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Hennessy's Index
A number is never just a number: The dominance of Canada's 1%

| February 1, 2013
Photo: Benson Kua/Flickr

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$201,400

The entry point to become one of Canada's richest 1% of income earners. In other words, if you make more than $201,400 you earn more than 99% of Canadian income earners. (Source)

254,700

Number of tax filers who ranked among Canada's richest 1% in 2010. (Source)

21

Percentage of the top 1% of Canadian income earners in 2010 who were women. That's 53,200 women, almost twice as many as there were in 1982 but the richest 1% still remains a boy's club. (Source)

4

Number of provinces in which 92% of Canada's richest 1% of tax filers live: Alberta, Ontario, Quebec and British Columbia. (Source)

$320,000

The pay increase Alberta's richest 1% of tax filers enjoyed since 1982, which represents a doubling of their income. The richest 1% in Alberta made 18 times more than the bottom 90%. It's the most unequal province in Canada. (Source)

$297,000

Average income increase for the richest 1% of tax filers in Toronto between 1982 and 2010. The bottom 90% in that city experienced an income drop of $1,900, on average, during that period. (Source)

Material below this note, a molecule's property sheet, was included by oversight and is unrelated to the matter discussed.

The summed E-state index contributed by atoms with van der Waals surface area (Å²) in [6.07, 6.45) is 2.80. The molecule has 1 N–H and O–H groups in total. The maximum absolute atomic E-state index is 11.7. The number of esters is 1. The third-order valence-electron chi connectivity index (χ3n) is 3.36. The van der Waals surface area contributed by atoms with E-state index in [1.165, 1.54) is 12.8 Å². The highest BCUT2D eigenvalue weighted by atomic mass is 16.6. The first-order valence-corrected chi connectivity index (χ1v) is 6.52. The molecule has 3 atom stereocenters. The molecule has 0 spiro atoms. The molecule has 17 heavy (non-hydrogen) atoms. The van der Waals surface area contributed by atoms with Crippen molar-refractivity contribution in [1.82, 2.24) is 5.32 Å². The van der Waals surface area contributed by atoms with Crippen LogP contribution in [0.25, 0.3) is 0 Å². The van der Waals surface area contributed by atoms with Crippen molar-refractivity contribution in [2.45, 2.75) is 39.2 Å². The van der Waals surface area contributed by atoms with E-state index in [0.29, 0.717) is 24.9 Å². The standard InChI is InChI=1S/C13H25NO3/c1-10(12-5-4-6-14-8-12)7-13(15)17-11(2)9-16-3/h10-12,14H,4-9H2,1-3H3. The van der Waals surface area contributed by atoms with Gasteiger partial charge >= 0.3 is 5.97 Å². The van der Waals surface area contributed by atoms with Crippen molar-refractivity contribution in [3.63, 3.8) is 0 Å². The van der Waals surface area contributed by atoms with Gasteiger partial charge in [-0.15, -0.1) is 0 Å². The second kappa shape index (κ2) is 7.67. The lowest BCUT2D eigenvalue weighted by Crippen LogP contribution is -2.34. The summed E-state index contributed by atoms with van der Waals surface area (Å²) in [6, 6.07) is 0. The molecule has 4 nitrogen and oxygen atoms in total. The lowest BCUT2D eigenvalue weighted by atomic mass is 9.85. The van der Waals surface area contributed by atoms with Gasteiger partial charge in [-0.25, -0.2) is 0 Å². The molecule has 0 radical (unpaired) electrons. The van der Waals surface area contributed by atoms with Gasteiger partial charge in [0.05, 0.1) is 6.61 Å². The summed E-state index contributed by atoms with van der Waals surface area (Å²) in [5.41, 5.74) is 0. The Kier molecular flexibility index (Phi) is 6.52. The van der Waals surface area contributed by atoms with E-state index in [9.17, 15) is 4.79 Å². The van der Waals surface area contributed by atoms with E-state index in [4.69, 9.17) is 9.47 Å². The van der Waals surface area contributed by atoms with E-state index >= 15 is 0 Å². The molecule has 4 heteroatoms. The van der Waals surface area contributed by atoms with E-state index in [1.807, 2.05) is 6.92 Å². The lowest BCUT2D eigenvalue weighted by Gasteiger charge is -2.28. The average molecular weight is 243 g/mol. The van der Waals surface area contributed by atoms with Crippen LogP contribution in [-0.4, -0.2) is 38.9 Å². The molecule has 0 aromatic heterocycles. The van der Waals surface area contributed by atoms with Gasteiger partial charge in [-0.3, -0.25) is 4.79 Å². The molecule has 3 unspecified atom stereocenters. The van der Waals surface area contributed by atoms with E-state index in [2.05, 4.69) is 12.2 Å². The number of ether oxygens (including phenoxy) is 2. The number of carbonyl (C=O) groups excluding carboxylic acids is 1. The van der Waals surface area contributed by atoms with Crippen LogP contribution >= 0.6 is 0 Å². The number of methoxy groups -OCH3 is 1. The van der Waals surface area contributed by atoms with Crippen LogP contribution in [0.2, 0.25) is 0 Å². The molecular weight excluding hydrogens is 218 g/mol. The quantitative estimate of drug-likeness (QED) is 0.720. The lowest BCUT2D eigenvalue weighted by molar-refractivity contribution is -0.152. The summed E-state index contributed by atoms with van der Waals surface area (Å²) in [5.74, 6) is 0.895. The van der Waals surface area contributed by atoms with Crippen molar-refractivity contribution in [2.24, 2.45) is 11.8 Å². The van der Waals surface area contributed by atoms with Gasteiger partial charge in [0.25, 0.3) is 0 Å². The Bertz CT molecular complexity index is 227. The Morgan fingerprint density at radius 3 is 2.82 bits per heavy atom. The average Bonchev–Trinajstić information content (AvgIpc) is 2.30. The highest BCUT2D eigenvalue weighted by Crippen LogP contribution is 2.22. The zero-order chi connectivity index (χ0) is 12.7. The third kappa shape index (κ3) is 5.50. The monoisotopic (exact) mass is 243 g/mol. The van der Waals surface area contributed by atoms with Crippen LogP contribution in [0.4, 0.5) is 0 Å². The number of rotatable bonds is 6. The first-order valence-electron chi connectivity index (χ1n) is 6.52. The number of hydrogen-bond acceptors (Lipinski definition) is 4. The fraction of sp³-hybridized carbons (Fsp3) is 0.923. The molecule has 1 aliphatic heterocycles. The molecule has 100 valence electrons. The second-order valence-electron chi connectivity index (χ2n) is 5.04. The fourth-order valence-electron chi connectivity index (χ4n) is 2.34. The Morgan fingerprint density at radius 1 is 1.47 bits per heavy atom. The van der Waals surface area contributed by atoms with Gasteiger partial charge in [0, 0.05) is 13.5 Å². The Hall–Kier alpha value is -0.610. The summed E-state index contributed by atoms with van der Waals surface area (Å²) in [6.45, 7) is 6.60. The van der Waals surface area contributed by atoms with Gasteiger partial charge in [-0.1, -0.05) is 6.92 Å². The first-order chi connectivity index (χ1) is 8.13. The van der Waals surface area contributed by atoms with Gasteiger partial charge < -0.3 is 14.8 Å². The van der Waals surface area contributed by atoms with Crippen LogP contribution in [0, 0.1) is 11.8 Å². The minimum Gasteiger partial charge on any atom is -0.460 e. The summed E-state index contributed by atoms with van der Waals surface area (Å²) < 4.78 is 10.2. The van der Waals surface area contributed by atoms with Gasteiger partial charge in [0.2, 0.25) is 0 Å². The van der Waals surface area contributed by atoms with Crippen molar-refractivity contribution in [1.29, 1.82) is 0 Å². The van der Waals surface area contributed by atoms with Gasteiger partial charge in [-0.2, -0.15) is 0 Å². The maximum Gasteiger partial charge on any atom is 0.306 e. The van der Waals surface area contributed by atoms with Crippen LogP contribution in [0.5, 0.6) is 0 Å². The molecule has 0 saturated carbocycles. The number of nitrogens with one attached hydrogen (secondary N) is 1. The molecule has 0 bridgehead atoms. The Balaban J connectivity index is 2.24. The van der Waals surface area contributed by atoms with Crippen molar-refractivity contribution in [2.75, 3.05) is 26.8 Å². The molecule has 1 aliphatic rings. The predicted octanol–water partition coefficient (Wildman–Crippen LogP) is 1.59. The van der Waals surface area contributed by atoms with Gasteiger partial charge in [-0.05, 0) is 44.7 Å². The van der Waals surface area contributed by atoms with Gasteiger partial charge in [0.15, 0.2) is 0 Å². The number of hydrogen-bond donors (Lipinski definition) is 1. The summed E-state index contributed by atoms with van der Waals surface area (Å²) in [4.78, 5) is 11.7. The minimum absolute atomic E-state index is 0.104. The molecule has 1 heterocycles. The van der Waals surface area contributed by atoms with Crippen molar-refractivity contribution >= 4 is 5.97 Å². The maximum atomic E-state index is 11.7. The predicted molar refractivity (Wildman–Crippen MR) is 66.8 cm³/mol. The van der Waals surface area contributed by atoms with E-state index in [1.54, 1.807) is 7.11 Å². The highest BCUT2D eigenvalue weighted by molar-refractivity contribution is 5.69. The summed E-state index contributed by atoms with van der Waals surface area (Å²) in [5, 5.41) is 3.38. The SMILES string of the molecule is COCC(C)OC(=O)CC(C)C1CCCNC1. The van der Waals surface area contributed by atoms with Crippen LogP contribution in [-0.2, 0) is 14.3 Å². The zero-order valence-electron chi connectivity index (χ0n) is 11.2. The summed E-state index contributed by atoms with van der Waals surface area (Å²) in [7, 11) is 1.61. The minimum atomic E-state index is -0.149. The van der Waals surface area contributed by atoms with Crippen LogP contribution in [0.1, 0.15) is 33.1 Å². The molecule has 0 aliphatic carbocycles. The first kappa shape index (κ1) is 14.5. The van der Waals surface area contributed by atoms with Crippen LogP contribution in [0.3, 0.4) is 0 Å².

$189,000

Average income increase for the richest 1% of tax filers in Vancouver between 1982 and 2010. The bottom 90% in that city experienced an income drop of $4,300, on average, during that period. (Source)

$162,000

Average income increase for the richest 1% of tax filers in Montreal between 1982 and 2010. The bottom 90% in that city experienced an income drop of $224, on average, during that period. (Source)

8

The richest 1% of tax filers in Prince Edward Island make eight times more than the bottom 90%. PEI is Canada's most equal province. (Source)

0

Number of provinces in Canada that reduced income inequality since 1982. (Source)

1/5th

Amount of Canada's net wealth estimated to be in the hands of the richest 1% of Canadians. (Source)

25

Number of families or individuals in Canada that Forbes Magazine says hold more than $1 billion in assets. The top five are: the Thomson family ($17.5 billion); the Galen Weston family ($7.7 billion); the Irving family ($5 billion); Jim Pattison and Paul Desmarais (tied at $4.3 billion; and Ted Rogers ($1.7 billion). (Source)

The Canadian Centre for Policy Alternative's Trish Hennessy has long been a fan of Harper Magazine's one-page list of eye-popping statistics, Harper's Index. Instead of wishing for a Canadian version to magically appear, she's created her own index -- a monthly listing of numbers about Canada and its place in the world. Hennessy's Index -- A number is never just a number -- comes out on the first of each month in rabble.ca.

Photo: Benson Kua/Flickr

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